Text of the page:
The Trade Mission
Last week’s trip to Long Beach, California, was a trade mission. I helped staff a display for Carmanah Technologies, a Victoria based business that specializes in solar lighting systems for a variety of community and industrial applications.
Carmanah’s new crosswalk beacon system makes it safer to cross the street, a simple need at probably thousands of locations across North America where too many cars and too many roads are compromising the urban environment, discouraging kids from walking to school and creating a host of other problems in a society becoming too comfortably sedentary.
Solar powered systems are a fraction of the cost of hard-wired systems and Carmanah’s beacons have been well received by the U.S. Federal Highway Administration. The company’s previous forays into the marketplace connected them with the engineering or signal systems communities, but the Pro Walk – Pro Bike – Pro Place conference was a revelation. The people at this conference are passionate about their work to humanize American cities and make walking and cycling an option for more people again.
I know a lot of the people working in the field, from advocates to practitioners working for cities or states, and some of those who play a major role in developing standards or approving systems for making walking and cycling safer and more appealing in the U.S. The conference has always had a few handfuls of Canadians and international delegates in attendance, and it’s always good to keep those networks current. I think if you check with Carmanah, they’ll confirm my impression that I provided a valuable addition to the team, making introductions and connecting their guy with the people who are looking for the kind of technology solutions Carmanah has to offer.
Taking Victoria technology on the road to markets that matter is good for business and I was happy to be part of that. Carmanah paid the freight – covering my expenses for the conference, and I think they got a good deal.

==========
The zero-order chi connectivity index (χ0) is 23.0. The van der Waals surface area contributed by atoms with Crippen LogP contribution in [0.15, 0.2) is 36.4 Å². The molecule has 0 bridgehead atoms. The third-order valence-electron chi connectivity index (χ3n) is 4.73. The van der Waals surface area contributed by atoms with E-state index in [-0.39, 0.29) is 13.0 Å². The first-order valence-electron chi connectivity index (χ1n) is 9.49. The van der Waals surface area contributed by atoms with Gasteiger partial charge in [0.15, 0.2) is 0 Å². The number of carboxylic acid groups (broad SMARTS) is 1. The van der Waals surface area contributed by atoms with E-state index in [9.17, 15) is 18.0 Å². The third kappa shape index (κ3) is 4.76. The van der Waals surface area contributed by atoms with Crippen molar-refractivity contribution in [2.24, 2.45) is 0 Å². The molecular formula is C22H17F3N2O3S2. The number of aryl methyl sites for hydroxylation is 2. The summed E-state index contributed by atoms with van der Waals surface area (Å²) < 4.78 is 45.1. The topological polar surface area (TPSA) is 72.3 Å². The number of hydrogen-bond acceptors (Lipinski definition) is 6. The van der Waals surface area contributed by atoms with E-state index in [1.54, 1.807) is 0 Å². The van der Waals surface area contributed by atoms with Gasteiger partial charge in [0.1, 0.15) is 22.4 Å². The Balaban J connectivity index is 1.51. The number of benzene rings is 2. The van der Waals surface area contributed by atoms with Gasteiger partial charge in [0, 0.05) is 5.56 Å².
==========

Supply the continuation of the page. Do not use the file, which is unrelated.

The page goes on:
Previous “trade missions” to previous editions of the Pro Bike conference helped me do my work in Victoria, and our standard bike rack design is a result of my first trip in 1998 (the conference was held in Santa Barbara that year). The inverted “U” design is now being used in numbers of municipalities in the Capital Region and the basic design has been adopted in Vancouver too. Our racks are finished and installed by city staff, supporting good jobs here in Victoria.
My next mission unfolded in Philadelphia (2000), where I starting putting together our bid to bring the conference to Victoria. By 2002 when the conference hit Minneapolis – St. Paul, we had won our bid and, along with other local advocates and a politician in tow, we put together a great promotion to make sure delegates signed up to come. Pro Bike (as it started out as) had only come to Canada once before, but so many were excited to come to Victoria. When it arrived in 2004 nearly 600 delegates were here, along with spouses and family, and the various business exhibitors that populate the trade fair element of the program. Estimates of economic impacts for Victoria approached almost $500,000 in local spending (and yes some of that was on beer).
Pro Walk – Pro Bike next hit Madison, Seattle and Chattanooga, and I made sure I was at all of them. The Long Beach conference brought the National Center for Bicycling and Walking together with the Project for Public Spaces and attendance has hit 800. My attendance over the years proved a good foundation for connecting Carmanah to new markets. Our conference centre asked me a couple months back about bringing the conference to Victoria again and one of my connections from the city of Vancouver will chase me down soon to talk about bringing it to the big city. Economic development isn’t handed to you; it’s something you have to work at.
I expect Carmanah will harvest all the contacts made and realize some successes at selling their technology to cities in need – and who doesn’t need safer walks to school, a better pedestrian environment, lower collision rates and better health outcomes, to name a few of the benefits of making walking safer again.
Multiply my experience by the many companies and businesses in Victoria who export product or expertise abroad – across Canada, into the U.S. or overseas to established or emerging markets. Trade missions are good investments, not just junkets for the lucky few.
I worked hard (had a good time with old friends too), and probably added some value to Victoria’s economic prospects while I was at it. Don’t be fooled by those that offer discount ideas about how we can prosper. We have to build what we have at home, but we also have to reach out for ideas and take what we have to offer to a world equally as eager for what we can share.